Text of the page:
Melaw Nakehk’o is Dehcho Dene and Denesulene from Liidlii Kue, Denendeh Northwest Territories. She is a Mother, Artist, Moose hide tanner, Actress and and co-founder of the Indigenous organization Dene Nahjo. From the series, “Resilience and Resistance”, by Kali Spitzer, 2015.
Image courtesy of Kali Spitzer
Talk by Kylie Thomas:
An Orphaned Digital Photographic Archive? The WWII Image Bank and ‘Fostering’ History
Presented as part of the conference "Photo Archives VIII: The Digital Photo Archive. Theories, Practices and Rhetoric" (May 5-7, 2022 at the University of Basel) organized by Estelle Blaschke and Costanza Caraffa, with support from Marian Cramm and Jaël Steiner. Recorded and produced by David Bucheli.
Atomized Solidarity and New Shapes of Resistance: Visual Activism in South Africa after Apartheid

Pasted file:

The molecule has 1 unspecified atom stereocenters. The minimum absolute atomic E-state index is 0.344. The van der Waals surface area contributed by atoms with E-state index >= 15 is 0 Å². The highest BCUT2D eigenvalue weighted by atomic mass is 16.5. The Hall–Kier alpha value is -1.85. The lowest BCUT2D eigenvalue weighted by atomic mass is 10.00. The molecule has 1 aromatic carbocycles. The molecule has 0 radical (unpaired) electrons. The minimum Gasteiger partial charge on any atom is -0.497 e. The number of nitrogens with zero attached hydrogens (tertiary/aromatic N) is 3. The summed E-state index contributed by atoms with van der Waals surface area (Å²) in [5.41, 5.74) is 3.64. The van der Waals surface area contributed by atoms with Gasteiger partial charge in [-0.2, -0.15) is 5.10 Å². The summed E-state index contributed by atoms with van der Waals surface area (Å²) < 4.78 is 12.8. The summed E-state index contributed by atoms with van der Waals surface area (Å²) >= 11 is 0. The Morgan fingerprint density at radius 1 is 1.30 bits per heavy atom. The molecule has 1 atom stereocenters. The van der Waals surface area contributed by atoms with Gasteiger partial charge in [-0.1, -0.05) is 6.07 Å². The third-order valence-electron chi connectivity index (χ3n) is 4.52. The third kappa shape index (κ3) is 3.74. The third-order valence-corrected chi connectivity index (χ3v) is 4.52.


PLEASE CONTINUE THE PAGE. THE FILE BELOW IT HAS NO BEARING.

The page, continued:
This essay by Kylie Thomas provides a concise history of visual activism in South Africa and focuses on how contemporary artists and activists make use of visual forms to intervene in public space, to document injustice, and to express dissent. The chapter argues that visual activism is best understood as a call to those who look to move from seeing and knowing to acting. Through analyses of works by visual activists Zanele Muholi, Haroon Gunn-Salie, and the Tokolos Stencils Collective, and through engaging with a campaign created by the social justice movement Section27, the essay shows how such work draws attention to homophobia and sexual violence; impunity for crimes against humanity; and ongoing inequality in the aftermath of apartheid. The essay also considers what occurs when visual activist works are detached from collective mobilizing and circulate within the neo-liberal art economy, producing forms of atomized solidarity.